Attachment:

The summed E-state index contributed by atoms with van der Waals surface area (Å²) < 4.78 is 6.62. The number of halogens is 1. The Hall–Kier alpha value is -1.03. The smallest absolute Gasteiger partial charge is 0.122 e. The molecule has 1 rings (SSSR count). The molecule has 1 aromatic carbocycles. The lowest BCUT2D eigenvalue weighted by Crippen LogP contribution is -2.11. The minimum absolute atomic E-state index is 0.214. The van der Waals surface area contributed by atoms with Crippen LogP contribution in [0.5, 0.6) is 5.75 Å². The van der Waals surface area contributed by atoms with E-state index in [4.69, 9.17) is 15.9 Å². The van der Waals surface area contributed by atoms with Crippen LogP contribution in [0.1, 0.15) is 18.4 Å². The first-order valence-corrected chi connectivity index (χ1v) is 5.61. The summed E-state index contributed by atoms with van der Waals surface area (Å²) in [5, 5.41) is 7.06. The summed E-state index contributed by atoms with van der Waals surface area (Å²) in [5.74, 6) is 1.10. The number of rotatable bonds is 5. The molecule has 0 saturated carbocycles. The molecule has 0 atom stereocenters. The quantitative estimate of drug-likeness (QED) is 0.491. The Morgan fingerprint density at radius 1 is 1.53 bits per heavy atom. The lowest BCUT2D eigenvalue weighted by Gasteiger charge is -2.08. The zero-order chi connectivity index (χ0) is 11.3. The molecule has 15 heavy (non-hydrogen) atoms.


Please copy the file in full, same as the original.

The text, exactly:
The summed E-state index contributed by atoms with van der Waals surface area (Å²) < 4.78 is 6.62. The number of halogens is 1. The Hall–Kier alpha value is -1.03. The smallest absolute Gasteiger partial charge is 0.122 e. The molecule has 1 rings (SSSR count). The molecule has 1 aromatic carbocycles. The lowest BCUT2D eigenvalue weighted by Crippen LogP contribution is -2.11. The minimum absolute atomic E-state index is 0.214. The van der Waals surface area contributed by atoms with Crippen LogP contribution in [0.5, 0.6) is 5.75 Å². The van der Waals surface area contributed by atoms with E-state index in [4.69, 9.17) is 15.9 Å². The van der Waals surface area contributed by atoms with Crippen LogP contribution in [0.1, 0.15) is 18.4 Å². The first-order valence-corrected chi connectivity index (χ1v) is 5.61. The summed E-state index contributed by atoms with van der Waals surface area (Å²) in [5, 5.41) is 7.06. The summed E-state index contributed by atoms with van der Waals surface area (Å²) in [5.74, 6) is 1.10. The number of rotatable bonds is 5. The molecule has 0 saturated carbocycles. The molecule has 0 atom stereocenters. The quantitative estimate of drug-likeness (QED) is 0.491. The Morgan fingerprint density at radius 1 is 1.53 bits per heavy atom. The lowest BCUT2D eigenvalue weighted by Gasteiger charge is -2.08. The zero-order chi connectivity index (χ0) is 11.3. The molecule has 15 heavy (non-hydrogen) atoms.